Handicap Series
Rook & Lance handicap
Part 3, Other Lines

by Larry Kaufman, amateur 5 Dan

White has two other defensive schemes, not involving ... P2d. White can defend the edge by an early ... S3c, rather than the usual S4c, to meet N2e by ... S2d to defend the edge better than in the standard lines. This generally leaves White with little offensive potential, so Black should castle left, still planning the knight attack. Alternatively, White can induce an early bishop exchange. Since the bishop is often a target for Black's attack, this has some appeal, but the downside is that the absence of rook and lance leaves many drop squares for the Black bishop, which must be guarded by White's generals. This is apt to leave him with nothing to do but move aimlessly while Black builds up his position calmly. Black normally sets up the "Incomplete Fortress", an ideal castle when bishops are exchanged early.

Variation 5 : Silver on 3c

1... P3d 2 P7f P4d 3 P1f G3b 4 P1e S4b (4... G3c is occasionally seen, to answer 5 R1h by G2d. Instead of R1h, Black can play as in Variation 2 above, plus castling and P2f, aiming for a timely N2e if the gold stays on 3c or P4e if it retreats.) 5 R1h S3c (5... G5b 6 P1d Px1d 7 Rx1d P*1c 8 Rx3d is a questionable gambit by White) 6 P1d Px1d 7 Rx1d P*1c 8 R1h G5b 9 S3h G54c 10 P2f P3e (10... K6b 11 G6h K7b 12 K6i S6b 13 N1g P5d 14 N2e S2d 15 R2h S5c 16 P*1b S6d 17 P1a+ Bx1a 18 Nx1c=

Side line after 18.Nx1c=

18... Nx1c 19 P2e wins material, and White has no castle.) 11 N1g (Black strikes before White can set up the strong defense ... S3d, ... P2d, and ... N3c.) S3d (11... P2d 12 R2h G3d 13 K6h K6b 14 K7h planning S2g-1f and P2e) 12 N2e K6b 13 G6h K7b 14 K6i (Black castles left in these lines as White has most of his army on the other wing.) P5d 15 K7h S6b 16 Nx1c+

After 16.Nx1c+

16... Bx1c 17 P*1b B2d 18 P1a+ N3c 19 R1b+ G34b 20 P2e ! and White must lose something.

After 20.P2e !

Variation 6 : "Trident" line

1... P3d 2 P7f G3b (If White exchanges bishops himself he will simply be one tempo behind this line. If 2... B4d 3 Bx4d Px4d 4 B*4c [or Black can play as in the "Trident" line] N3c 5 Bx3d+ N4e 6 G4h! B*5e 7 L9h B9i+ 8 S7h +Bx9h 9 P4f with advantage.) 3 Bx2b+ (If Black waits, White may close the diagonal by ... P4d at a time when Black cannot transpose back to our main lines.) Sx2b 4 S8h G7b 5 S7g S6b 6 G45h P7d 7 P6f S7c 8 G6g K5b

After 8... K5b

(If White plays ... S3c next, his shape resembles a "trident" or pitchfork, each pair of generals being one prong while the king is the handle.) 9 K6h S6d (9... S8d 10. S8f prevents White from getting a pawn in hand by ... P7e) 10 K7h P9d 11 P5f (Black refrains from answering on the edge, because with White's king in the center, Black has no interest in an edge attack on the ninth file. A Black pawn on 9f might give White more chances to start such an attack.) P9e 12 G66h S3c 13 S4h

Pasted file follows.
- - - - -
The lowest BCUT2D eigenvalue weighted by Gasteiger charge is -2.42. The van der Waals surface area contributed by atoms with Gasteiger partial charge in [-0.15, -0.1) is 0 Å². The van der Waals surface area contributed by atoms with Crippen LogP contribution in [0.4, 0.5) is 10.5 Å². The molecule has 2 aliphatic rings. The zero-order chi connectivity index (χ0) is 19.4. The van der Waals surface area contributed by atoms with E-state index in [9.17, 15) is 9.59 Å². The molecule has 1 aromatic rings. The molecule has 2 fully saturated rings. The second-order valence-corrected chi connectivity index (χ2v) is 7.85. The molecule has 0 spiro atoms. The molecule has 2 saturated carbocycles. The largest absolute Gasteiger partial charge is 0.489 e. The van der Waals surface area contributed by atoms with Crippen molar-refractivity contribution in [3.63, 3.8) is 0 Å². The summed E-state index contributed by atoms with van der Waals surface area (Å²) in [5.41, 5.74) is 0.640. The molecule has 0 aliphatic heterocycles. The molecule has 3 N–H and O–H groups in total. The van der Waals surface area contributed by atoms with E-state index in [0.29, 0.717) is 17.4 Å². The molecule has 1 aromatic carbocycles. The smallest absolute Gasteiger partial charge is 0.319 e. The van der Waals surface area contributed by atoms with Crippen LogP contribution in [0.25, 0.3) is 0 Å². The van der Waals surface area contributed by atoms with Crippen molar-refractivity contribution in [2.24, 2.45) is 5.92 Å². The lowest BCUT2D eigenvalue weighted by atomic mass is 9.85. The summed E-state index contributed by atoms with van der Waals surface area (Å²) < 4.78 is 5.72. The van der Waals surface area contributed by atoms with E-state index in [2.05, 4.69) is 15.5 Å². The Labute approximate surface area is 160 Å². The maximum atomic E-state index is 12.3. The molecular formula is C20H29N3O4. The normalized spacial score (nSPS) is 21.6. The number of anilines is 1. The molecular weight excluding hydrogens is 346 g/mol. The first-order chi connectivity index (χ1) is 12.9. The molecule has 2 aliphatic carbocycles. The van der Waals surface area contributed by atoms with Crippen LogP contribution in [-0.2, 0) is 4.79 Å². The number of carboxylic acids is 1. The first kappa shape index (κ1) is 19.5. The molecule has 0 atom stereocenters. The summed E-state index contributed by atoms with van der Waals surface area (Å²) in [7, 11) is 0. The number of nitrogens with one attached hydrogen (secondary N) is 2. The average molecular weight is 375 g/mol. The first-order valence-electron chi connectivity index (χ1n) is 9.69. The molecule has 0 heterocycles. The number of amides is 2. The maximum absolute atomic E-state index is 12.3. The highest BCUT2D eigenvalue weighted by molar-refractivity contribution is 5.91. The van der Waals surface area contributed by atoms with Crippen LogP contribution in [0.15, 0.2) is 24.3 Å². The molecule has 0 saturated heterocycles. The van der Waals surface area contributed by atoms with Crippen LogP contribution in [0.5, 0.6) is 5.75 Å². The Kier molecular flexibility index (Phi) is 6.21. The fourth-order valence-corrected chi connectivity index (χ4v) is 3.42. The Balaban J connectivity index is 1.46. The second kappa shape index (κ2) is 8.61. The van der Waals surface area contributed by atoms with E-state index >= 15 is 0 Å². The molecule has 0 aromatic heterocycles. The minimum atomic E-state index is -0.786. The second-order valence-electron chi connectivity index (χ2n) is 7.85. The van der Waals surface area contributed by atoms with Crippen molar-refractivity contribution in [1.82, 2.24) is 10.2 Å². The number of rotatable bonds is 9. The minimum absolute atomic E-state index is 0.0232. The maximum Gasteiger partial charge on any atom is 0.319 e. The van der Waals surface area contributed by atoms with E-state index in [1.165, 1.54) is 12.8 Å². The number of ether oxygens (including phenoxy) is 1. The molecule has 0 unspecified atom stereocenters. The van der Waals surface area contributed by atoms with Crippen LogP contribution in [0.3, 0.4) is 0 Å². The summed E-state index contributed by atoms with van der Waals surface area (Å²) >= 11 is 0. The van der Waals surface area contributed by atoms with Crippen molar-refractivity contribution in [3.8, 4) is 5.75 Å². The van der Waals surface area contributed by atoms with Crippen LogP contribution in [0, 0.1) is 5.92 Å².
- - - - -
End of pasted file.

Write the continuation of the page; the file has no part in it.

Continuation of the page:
After 13.S4h

(Black's castle is known as the "Incomplete Fortress" and is considered to be a very good choice when bishops have been exchanged. While the normal "Fortress" castle, with the king and second-rank gold shifted one square to the left, is slightly more secure, the "Incomplete" version defends more squares against bishop drops. Strategy for both sides now has great similarities to the bishop exchange lines in even games.) N7c (13... P7e 14 P6e !

Side line after 14.P6e !

14... Sx6e [14... Px7f 15 Sx7f S7c 16 P*7e helps Black] 15 Px7e S5d [else 16 P5e and P*6f] 16 S7f P6d 17 N7g S6c 18 S5g N7c 19 S6f P8d 20 P8f.

Side line after 20.P8f

White can do nothing, while Black can build up by P1f-1e, P5e, R5h, and finally P*6e. Note that Black refrains from advancing P2f so that his rook can move without allowing B*2g.) 14 S8f (stops the intended P7e). P8d 15 S5g P8e 16 S7g

After 16.S7g

(Black doesn't mind the loss of two moves, as White can no longer play N8e and hence cannot exchange pawns on 7e due to P*7d. This strategy is often seen in even games as well.) P4d 17 P2f P3e (if White just makes passing moves, Black could exchange off his rook's pawn, advance P1f-1e, and answer ... G2b by N1g-2e x1c+) 18 P2e P5d 19 P1f S5c 20 S4f S3d 21 P2d

After 21.P2d

21... Px2d 22 B*1b, winning the knight.

Lessons from this handicap

  1. Against "standard" play by White (silver on 4c), exchange off the lance pawn with the aide of the rook, make a right-side Mino castle with the king remaining at home, play P2f, and plan a knight attack by N1g-2e. If White's left gold goes to 3b, dangle a pawn on 1b, promote it, and play Nx1c=, thus achieving the promotion of your rook. If White's left gold is not on 3b, omit P*1b and play R2h instead, aiming to sacrifice the knight on 1c. If your king feels threatened run into the castle. Aim to attack with promoted pawn, lance, or knight together with your dragon. If White's silver is on 3c instead of 4c, the knight attack still works, but you should castle left instead of making a right-side Mino.
  2. If White plays P2d after the pawn exchange on the lance file and/or develops his left silver to the second file, switch plans to a fourth file rook attack to exploit the weakened center and the pawn in hand.
  3. If White plays P2d before the pawn exchange, play P2f and a quick S3h-2g-3f. If White puts his knight on 3c attack quickly by G4h, N1g, and P2e. If White defends by B3c instead of N3c, castle left and plan to exchange generals by P2e followed by P1d and S3fx2ex1d.
  4. If you can exchange bishops early, do so and forget about attack until you have built an ideal formation based on the "incomplete fortress" (K7h, S7g, golds on 6h and 6g) with the other silver on 5g. Don't allow White to exchange pawns on 7e without paying a price (answer ... P7e by P6e if plausible). Be very patient – White is almost immobilized by fear of bishop drops if he does anything. Attack in the center if you get a vanguard pawn in that area; otherwise attack on files 1 and 2. Be alert for a good bishop drop.